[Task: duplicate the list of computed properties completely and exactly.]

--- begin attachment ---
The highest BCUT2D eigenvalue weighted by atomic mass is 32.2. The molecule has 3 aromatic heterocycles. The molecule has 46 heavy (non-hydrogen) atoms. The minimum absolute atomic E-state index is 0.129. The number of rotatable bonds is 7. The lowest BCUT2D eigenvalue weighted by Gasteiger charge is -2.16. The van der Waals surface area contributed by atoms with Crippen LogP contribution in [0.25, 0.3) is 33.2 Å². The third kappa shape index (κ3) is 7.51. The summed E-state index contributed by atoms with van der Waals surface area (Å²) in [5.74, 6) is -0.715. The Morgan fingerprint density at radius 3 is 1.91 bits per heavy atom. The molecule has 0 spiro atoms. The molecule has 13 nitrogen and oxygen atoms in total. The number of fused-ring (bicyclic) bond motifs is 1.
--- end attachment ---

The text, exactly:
The highest BCUT2D eigenvalue weighted by atomic mass is 32.2. The molecule has 3 aromatic heterocycles. The molecule has 46 heavy (non-hydrogen) atoms. The minimum absolute atomic E-state index is 0.129. The number of rotatable bonds is 7. The lowest BCUT2D eigenvalue weighted by Gasteiger charge is -2.16. The van der Waals surface area contributed by atoms with Crippen LogP contribution in [0.25, 0.3) is 33.2 Å². The third kappa shape index (κ3) is 7.51. The summed E-state index contributed by atoms with van der Waals surface area (Å²) in [5.74, 6) is -0.715. The Morgan fingerprint density at radius 3 is 1.91 bits per heavy atom. The molecule has 0 spiro atoms. The molecule has 13 nitrogen and oxygen atoms in total. The number of fused-ring (bicyclic) bond motifs is 1.